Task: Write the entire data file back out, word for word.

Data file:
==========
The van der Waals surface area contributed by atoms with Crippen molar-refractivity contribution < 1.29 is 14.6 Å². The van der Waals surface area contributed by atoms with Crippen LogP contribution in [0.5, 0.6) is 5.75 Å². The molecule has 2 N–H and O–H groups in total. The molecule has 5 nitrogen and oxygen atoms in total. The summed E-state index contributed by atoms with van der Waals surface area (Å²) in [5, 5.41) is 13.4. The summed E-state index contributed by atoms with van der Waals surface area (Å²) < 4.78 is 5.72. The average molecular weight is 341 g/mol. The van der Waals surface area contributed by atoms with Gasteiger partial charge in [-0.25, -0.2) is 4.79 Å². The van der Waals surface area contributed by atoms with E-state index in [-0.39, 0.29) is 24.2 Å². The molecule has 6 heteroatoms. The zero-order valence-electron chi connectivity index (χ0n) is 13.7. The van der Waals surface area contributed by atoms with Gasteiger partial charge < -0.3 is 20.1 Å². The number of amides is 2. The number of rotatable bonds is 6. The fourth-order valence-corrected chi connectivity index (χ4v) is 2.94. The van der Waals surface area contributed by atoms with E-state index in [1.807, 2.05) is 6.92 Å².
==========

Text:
The van der Waals surface area contributed by atoms with Crippen molar-refractivity contribution < 1.29 is 14.6 Å². The van der Waals surface area contributed by atoms with Crippen LogP contribution in [0.5, 0.6) is 5.75 Å². The molecule has 2 N–H and O–H groups in total. The molecule has 5 nitrogen and oxygen atoms in total. The summed E-state index contributed by atoms with van der Waals surface area (Å²) in [5, 5.41) is 13.4. The summed E-state index contributed by atoms with van der Waals surface area (Å²) < 4.78 is 5.72. The average molecular weight is 341 g/mol. The van der Waals surface area contributed by atoms with Gasteiger partial charge in [-0.25, -0.2) is 4.79 Å². The van der Waals surface area contributed by atoms with E-state index in [-0.39, 0.29) is 24.2 Å². The molecule has 6 heteroatoms. The zero-order valence-electron chi connectivity index (χ0n) is 13.7. The van der Waals surface area contributed by atoms with Gasteiger partial charge < -0.3 is 20.1 Å². The number of amides is 2. The number of rotatable bonds is 6. The fourth-order valence-corrected chi connectivity index (χ4v) is 2.94. The van der Waals surface area contributed by atoms with E-state index in [1.807, 2.05) is 6.92 Å².